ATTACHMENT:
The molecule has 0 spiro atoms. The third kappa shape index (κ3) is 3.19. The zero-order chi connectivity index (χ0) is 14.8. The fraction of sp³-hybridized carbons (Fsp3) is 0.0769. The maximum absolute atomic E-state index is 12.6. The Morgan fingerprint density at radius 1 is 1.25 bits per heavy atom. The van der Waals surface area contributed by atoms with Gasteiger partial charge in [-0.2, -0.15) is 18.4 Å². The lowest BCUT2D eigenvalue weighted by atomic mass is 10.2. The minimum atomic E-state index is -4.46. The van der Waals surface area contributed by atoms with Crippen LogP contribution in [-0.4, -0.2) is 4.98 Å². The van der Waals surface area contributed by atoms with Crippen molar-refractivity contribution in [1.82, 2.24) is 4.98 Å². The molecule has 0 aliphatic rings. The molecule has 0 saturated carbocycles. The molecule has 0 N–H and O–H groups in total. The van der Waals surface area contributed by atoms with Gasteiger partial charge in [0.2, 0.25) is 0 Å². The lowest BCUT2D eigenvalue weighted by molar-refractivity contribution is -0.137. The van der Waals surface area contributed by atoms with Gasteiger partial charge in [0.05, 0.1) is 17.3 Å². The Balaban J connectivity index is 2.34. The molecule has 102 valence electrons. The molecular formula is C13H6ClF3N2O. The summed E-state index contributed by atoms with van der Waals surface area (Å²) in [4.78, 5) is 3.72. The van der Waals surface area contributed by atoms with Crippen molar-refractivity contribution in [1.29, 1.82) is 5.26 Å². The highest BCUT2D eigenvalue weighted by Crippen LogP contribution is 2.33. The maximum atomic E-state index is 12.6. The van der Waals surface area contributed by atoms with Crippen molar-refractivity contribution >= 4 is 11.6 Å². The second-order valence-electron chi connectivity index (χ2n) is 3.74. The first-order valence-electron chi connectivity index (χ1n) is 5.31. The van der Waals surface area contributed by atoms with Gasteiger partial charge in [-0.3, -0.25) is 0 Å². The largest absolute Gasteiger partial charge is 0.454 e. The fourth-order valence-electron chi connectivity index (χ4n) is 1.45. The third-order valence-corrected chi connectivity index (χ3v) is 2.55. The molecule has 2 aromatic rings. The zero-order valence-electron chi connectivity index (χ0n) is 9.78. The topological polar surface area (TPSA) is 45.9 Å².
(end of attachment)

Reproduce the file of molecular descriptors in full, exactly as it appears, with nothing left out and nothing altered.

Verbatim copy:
The molecule has 0 spiro atoms. The third kappa shape index (κ3) is 3.19. The zero-order chi connectivity index (χ0) is 14.8. The fraction of sp³-hybridized carbons (Fsp3) is 0.0769. The maximum absolute atomic E-state index is 12.6. The Morgan fingerprint density at radius 1 is 1.25 bits per heavy atom. The van der Waals surface area contributed by atoms with Gasteiger partial charge in [-0.2, -0.15) is 18.4 Å². The lowest BCUT2D eigenvalue weighted by atomic mass is 10.2. The minimum atomic E-state index is -4.46. The van der Waals surface area contributed by atoms with Crippen LogP contribution in [-0.4, -0.2) is 4.98 Å². The van der Waals surface area contributed by atoms with Crippen molar-refractivity contribution in [1.82, 2.24) is 4.98 Å². The molecule has 0 aliphatic rings. The molecule has 0 saturated carbocycles. The molecule has 0 N–H and O–H groups in total. The van der Waals surface area contributed by atoms with Gasteiger partial charge in [0.2, 0.25) is 0 Å². The lowest BCUT2D eigenvalue weighted by molar-refractivity contribution is -0.137. The van der Waals surface area contributed by atoms with Gasteiger partial charge in [0.05, 0.1) is 17.3 Å². The Balaban J connectivity index is 2.34. The molecule has 102 valence electrons. The molecular formula is C13H6ClF3N2O. The summed E-state index contributed by atoms with van der Waals surface area (Å²) in [4.78, 5) is 3.72. The van der Waals surface area contributed by atoms with Crippen molar-refractivity contribution in [1.29, 1.82) is 5.26 Å². The highest BCUT2D eigenvalue weighted by Crippen LogP contribution is 2.33. The maximum atomic E-state index is 12.6. The van der Waals surface area contributed by atoms with Crippen molar-refractivity contribution >= 4 is 11.6 Å². The second-order valence-electron chi connectivity index (χ2n) is 3.74. The first-order valence-electron chi connectivity index (χ1n) is 5.31. The van der Waals surface area contributed by atoms with Gasteiger partial charge in [-0.3, -0.25) is 0 Å². The largest absolute Gasteiger partial charge is 0.454 e. The fourth-order valence-electron chi connectivity index (χ4n) is 1.45. The third-order valence-corrected chi connectivity index (χ3v) is 2.55. The molecule has 2 aromatic rings. The zero-order valence-electron chi connectivity index (χ0n) is 9.78. The topological polar surface area (TPSA) is 45.9 Å².